“Boy, he’s energetic today!”
I look up from helping my husband repair the chicken coop, to see our then 13-year-old dog hurrying towards us at a very Un-Rocco like pace. He kept shaking his head, and then violently reared back. Somehow, he’d angered some sort of stinging insect, and it was chasing him vindictively.
We scooped him up and took him inside to view the damage, but it wasn’t too bad. Rocco just had a small bump on his lip, which ultimately never swelled up. Our other dog, Tank, isn’t so lucky. When he gets stung his face balloons up and sometimes requires veterinary intervention. (Tank’s Ate-A-Bee face is the featured image.)
We’re no strangers to bee stings, so if you’re frantically searching the internet for, “what to do if your dog gets stung by a bee,” you’ve found the right blog post.
Step 1: Identify the Insect
Sometimes this step isn’t possible. If your dog came in from outside crying, searching the entire property for which insect did it is probably a waste of time. If you are present when your animal is stung though, try to see what sort of insect did it safely.
Wasps and yellow jackets don’t leave their singer behind, but bees do. Checking for a stinger may tell you both what stung the dog, and help you render first aid. Most importantly, sometimes bites that cause pain and swelling are actually from spiders—and some may require veterinary assistance.
If it’s a spider and you think it might be a dangerous one, take a photo of it or capture it if you can. (Safely!) if you can’t, that’s okay too. It’s not always possible.
For the purpose of this article, we’ll be assuming it is a bee that stung your dog.
Step 2: Assess Swelling
If your dog is allergic to bees, a sting can be dangerous. This is especially the case if the sting is on the neck or face. The first thing you should do is to check how rapidly your dog’s face is swelling. If your dog is struggling to breathe or the swelling is growing rapidly enough to where breathing may close off, this is a medical emergency.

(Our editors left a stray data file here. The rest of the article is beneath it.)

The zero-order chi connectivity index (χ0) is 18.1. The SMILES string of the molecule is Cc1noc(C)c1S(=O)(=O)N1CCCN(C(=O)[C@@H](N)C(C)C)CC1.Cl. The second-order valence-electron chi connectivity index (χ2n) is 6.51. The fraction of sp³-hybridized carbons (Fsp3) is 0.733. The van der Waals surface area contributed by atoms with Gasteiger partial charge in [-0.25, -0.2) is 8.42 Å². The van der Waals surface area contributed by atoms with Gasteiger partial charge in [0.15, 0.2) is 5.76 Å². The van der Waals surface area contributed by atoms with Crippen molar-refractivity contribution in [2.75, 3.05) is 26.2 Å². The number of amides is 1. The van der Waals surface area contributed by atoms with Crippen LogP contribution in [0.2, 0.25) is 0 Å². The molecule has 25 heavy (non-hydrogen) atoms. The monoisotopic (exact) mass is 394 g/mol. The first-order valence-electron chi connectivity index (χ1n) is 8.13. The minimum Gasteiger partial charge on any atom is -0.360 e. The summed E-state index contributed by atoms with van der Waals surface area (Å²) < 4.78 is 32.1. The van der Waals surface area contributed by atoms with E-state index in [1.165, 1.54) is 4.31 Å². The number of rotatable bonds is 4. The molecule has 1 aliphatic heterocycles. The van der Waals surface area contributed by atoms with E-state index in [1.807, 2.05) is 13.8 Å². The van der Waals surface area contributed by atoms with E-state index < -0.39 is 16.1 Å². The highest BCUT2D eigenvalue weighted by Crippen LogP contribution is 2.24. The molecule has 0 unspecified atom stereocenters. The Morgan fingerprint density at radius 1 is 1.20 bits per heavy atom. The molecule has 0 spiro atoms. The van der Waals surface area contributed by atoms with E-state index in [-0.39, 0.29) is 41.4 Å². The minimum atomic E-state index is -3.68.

If the swelling is not on the neck or face, you may be able to call your veterinarian and ask them what to do. They may be able to give you a dosing amount for Benadryl without needing to see the dog.
Step 3: Remove Stinger
Once you have determined this is not a medical emergency, you should locate and remove the stinger if at all possible. If you can’t, you may end up having to take your dog to the veterinarian to get it removed by them.
The reason for this is that the longer the stinger remains in the body, the longer venom is getting pushed into their body. The sting will continue to get worse and may even become an allergic reaction when it was not before.
According to VCA animal hospital, the best way to remove a stinger is by using a credit card. Scrape the credit card along the dog’s coat. This is better than using tweezers because squeezing the stinger can accidentally push more venom into the dog’s body.
Step 4: Control itching
Bee stings are uncomfortable. You can use the Benadryl with veterinary approval to help with itching and swelling. Your dog may also benefit from an ice pack held against the sting site for 10 minutes. If the dog won’t leave the sting site alone, an Elizabethan collar (“The cone of shame”) to keep them from picking at it until it heals.
Most stings don’t require a veterinary appointment. You can treat it at home with basic first aid. Struggling to breath or severe swelling around the face or neck are veterinary emergencies however, and need veterinary attention right away.
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